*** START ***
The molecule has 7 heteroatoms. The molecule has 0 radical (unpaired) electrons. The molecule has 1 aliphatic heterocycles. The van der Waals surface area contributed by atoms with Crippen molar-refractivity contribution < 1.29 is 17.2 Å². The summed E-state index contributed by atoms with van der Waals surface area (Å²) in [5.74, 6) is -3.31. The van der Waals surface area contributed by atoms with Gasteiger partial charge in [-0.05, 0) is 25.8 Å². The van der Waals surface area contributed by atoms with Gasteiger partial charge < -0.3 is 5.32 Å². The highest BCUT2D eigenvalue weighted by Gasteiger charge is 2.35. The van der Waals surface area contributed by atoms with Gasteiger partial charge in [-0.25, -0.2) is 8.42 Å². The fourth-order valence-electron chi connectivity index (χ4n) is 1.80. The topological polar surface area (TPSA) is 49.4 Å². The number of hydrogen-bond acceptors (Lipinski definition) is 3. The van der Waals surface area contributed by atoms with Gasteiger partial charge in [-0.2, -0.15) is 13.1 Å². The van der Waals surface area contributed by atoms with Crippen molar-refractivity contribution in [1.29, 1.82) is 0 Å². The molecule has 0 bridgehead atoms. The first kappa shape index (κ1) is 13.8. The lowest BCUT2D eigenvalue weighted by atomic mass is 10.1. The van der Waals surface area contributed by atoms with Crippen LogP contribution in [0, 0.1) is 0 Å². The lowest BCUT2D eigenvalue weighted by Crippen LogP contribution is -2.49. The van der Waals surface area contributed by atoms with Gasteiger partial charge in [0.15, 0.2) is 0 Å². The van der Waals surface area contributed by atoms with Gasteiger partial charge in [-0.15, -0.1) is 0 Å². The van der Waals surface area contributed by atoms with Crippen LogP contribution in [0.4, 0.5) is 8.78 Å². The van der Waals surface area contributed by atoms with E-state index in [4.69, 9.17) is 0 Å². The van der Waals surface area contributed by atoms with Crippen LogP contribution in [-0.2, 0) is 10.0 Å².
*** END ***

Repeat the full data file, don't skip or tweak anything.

The molecule has 7 heteroatoms. The molecule has 0 radical (unpaired) electrons. The molecule has 1 aliphatic heterocycles. The van der Waals surface area contributed by atoms with Crippen molar-refractivity contribution < 1.29 is 17.2 Å². The summed E-state index contributed by atoms with van der Waals surface area (Å²) in [5.74, 6) is -3.31. The van der Waals surface area contributed by atoms with Gasteiger partial charge in [-0.05, 0) is 25.8 Å². The van der Waals surface area contributed by atoms with Gasteiger partial charge < -0.3 is 5.32 Å². The highest BCUT2D eigenvalue weighted by Gasteiger charge is 2.35. The van der Waals surface area contributed by atoms with Gasteiger partial charge in [-0.25, -0.2) is 8.42 Å². The fourth-order valence-electron chi connectivity index (χ4n) is 1.80. The topological polar surface area (TPSA) is 49.4 Å². The number of hydrogen-bond acceptors (Lipinski definition) is 3. The van der Waals surface area contributed by atoms with Gasteiger partial charge in [-0.2, -0.15) is 13.1 Å². The van der Waals surface area contributed by atoms with Crippen molar-refractivity contribution in [1.29, 1.82) is 0 Å². The molecule has 0 bridgehead atoms. The first kappa shape index (κ1) is 13.8. The lowest BCUT2D eigenvalue weighted by atomic mass is 10.1. The van der Waals surface area contributed by atoms with Crippen LogP contribution in [0, 0.1) is 0 Å². The lowest BCUT2D eigenvalue weighted by Crippen LogP contribution is -2.49. The van der Waals surface area contributed by atoms with Gasteiger partial charge in [0.15, 0.2) is 0 Å². The van der Waals surface area contributed by atoms with Gasteiger partial charge in [-0.15, -0.1) is 0 Å². The van der Waals surface area contributed by atoms with Crippen LogP contribution in [0.4, 0.5) is 8.78 Å². The van der Waals surface area contributed by atoms with E-state index in [4.69, 9.17) is 0 Å². The van der Waals surface area contributed by atoms with Crippen LogP contribution in [-0.2, 0) is 10.0 Å².